Protecting yourself from whaling attacks requires vigilance and attentiveness. To safeguard yourself and your company, you should carefully evaluate every work letter that asks you to wire money or disclose any other sensitive information. You can also take additional precautions to safeguard yourself from whaling attacks.

Double check with the real person

Contact the impersonated person using other methods if you have even the slightest suspicion that the message is attempted whaling. This is especially important if a person asks you to disclose sensitive data or make a money transfer. A company can implement doublechecking as a formal company requirement for sensitive procedures.

Carefully review and filter emails

Look for red flags in the email. Carefully check whether the email address contains any irregularities. Grammar mistakes or a sense of urgency can also be indicators of a whaling cyberattack. Additionally, use security systems that can filter out suspicious external emails. NordVPN’s Threat Protection feature is also a handy tool that can help you to identify malicious files and websites.

Use multi-factor authentication (MFA)

When working with sensitive data and financial transfers, MFA is a must. Using this measure as a safeguard against whaling can significantly reduce the chances of becoming a victim. Consider using MFA to verify the wire transfer and sensitive data requests before granting them permission, and keep an eye on outside emails for malicious traffic and other cybersecurity threats.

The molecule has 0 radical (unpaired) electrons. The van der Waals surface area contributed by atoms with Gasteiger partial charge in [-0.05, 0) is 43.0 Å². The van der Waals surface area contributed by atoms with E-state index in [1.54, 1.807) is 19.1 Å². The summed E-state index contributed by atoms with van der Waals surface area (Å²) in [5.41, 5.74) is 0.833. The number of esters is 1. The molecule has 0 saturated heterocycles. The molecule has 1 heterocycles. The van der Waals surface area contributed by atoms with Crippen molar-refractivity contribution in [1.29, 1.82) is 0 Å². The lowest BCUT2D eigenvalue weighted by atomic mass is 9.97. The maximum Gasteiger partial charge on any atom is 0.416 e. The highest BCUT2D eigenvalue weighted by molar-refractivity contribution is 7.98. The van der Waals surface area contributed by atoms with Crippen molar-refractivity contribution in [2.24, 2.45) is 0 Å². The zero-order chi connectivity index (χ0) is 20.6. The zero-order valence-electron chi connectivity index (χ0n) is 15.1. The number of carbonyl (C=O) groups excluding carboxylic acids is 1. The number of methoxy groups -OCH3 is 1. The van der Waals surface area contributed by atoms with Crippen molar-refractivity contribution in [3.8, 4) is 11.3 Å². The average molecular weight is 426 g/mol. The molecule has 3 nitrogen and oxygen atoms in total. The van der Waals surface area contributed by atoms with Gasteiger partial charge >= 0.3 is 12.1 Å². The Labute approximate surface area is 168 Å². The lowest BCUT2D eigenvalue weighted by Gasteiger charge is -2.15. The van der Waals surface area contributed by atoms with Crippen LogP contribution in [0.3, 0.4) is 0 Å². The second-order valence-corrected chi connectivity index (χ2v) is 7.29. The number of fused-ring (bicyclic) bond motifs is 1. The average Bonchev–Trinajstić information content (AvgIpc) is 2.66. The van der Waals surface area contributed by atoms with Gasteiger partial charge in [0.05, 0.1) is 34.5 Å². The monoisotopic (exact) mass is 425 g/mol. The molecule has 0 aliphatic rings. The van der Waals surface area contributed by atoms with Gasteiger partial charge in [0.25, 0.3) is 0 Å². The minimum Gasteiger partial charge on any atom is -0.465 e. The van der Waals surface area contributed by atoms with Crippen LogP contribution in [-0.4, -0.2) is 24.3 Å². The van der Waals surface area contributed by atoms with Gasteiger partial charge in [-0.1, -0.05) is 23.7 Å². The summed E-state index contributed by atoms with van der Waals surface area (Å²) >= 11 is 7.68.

Protect employee data

Hide employee data, even if it seems harmless (such as birthdays, important dates, relations between colleagues, or internal rules.). Also, limit how much work-related data you post on social media and instruct your colleagues to do the same. This will make the cybercriminals’ research harder.

Review and update company’s data protection policies

Secure sensitive procedures or large money transfers by requiring more than one person to complete them. For example, it might require the authentication of another senior employee. In addition, educate yourself and your colleagues about the dangers and possibilities of such cyberattacks.